I know this is a show about murder, but there is a lot of murder going on (like, more than usual), and it is making me very nervous! But first things first: Last week’s episode saw the first major character death on The Alienist, and the ramifications are pretty immediate. Kreizler breaks up the team in the middle of Mary’s funeral, blaming himself for bringing all of them into danger. Roosevelt (who, as much as I love the main trio, might be my favorite character on the show, especially after dressing down Byrnes and ragging on the entire police department in the process) tells him that it’s fine to grieve, but it’s not like Kreizler has ever listened to anybody but himself.
Don’t get me wrong, I love Kreizler, but I can’t say I felt that much pity for him spending all of “Requiem” moping around the house. I get the impulse to be a shut-in, but the iron is too hot right now for inaction to look good, at least not without some further context. For now, we’re stuck with Kreizler refusing to answer the door, going through Mary’s things (notably picking up the movie ticket from when she and Moore went out), and then having something of an existential crisis. And by “existential crisis,” I mean “breaks a wine glass and stabs his bad arm with the stem as he stares down a photo of his father.”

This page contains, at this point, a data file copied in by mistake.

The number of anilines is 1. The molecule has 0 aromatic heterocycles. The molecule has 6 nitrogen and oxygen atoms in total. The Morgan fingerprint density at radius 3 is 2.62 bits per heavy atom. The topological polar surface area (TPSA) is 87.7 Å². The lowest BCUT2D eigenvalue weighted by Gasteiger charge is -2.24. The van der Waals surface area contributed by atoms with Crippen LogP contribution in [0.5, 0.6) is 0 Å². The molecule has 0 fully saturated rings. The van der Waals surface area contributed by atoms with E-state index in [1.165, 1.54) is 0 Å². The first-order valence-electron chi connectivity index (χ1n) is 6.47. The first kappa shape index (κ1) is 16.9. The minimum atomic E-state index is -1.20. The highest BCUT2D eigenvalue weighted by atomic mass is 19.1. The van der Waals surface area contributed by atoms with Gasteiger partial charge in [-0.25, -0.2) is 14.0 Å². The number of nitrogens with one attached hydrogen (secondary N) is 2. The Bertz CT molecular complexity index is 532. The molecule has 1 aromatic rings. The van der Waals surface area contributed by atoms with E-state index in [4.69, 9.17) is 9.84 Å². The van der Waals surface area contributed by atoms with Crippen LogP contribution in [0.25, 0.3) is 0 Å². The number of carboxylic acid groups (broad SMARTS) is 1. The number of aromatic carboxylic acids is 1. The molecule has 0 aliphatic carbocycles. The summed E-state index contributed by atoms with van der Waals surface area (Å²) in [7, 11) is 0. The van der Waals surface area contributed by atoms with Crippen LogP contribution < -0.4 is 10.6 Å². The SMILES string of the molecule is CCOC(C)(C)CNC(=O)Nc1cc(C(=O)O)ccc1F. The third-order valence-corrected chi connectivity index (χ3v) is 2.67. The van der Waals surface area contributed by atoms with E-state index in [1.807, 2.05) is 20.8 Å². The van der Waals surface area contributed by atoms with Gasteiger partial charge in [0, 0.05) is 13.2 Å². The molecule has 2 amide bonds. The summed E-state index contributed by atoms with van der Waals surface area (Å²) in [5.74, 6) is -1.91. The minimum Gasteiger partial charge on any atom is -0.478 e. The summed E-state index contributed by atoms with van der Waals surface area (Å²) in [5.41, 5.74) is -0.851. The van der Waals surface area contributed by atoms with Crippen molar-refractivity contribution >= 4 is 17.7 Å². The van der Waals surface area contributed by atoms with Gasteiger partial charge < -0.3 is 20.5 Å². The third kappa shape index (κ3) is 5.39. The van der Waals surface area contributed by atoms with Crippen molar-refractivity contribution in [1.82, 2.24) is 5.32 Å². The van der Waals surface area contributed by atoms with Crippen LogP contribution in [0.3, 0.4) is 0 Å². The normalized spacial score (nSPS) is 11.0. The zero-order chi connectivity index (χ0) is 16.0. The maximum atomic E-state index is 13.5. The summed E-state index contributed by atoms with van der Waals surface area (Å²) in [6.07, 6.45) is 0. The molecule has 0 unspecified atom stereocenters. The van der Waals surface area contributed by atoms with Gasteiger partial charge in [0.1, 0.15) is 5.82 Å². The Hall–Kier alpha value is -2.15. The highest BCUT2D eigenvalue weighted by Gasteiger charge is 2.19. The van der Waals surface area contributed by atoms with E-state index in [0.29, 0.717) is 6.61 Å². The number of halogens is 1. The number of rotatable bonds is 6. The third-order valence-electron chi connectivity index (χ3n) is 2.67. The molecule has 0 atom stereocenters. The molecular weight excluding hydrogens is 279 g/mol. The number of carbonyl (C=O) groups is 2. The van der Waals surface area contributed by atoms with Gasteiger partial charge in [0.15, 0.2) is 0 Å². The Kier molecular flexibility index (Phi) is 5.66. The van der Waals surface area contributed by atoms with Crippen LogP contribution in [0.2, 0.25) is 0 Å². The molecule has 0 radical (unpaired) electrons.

It’s down to Daniel Brühl’s performance that this doesn’t come off as completely wild. We know that Kreizler has some demons of his own, stemming from what seems to have been a contentious relationship with his father. This is the first time that we’ve seen him properly wrestle with them. Granted, it took Mary’s death to get us here, and apparently a whole other episode for him to get to a place where he’ll take action. (I can’t imagine him sitting out next week’s finale.) Let’s just hope it’s worth it.
Mary’s death also leads to one of the more nerve-racking sequences in the episode, as Cyrus takes matters into his own hands and makes his way out to Brooklyn to give Connor his due. Since the only people saying otherwise are an urchin (Stevie) and a black man (Cyrus), Connor and his pals have gotten away with saying that Connor killed Mary in self-defense after she’d lured him into Kreizler’s house. At this point, despite how much I love David Wilmot, I wouldn’t be too sad to see Connor go. He’s only gotten more and more reprehensible as the story has progressed, and when Cyrus sneaked up behind him with a razor, I wasn’t scared for Connor so much as I was scared for Cyrus, should he be found out. Connor gets out of it by the skin of his teeth, as the appearance of one of his kids is enough to get Cyrus to hide and get the hell out of there.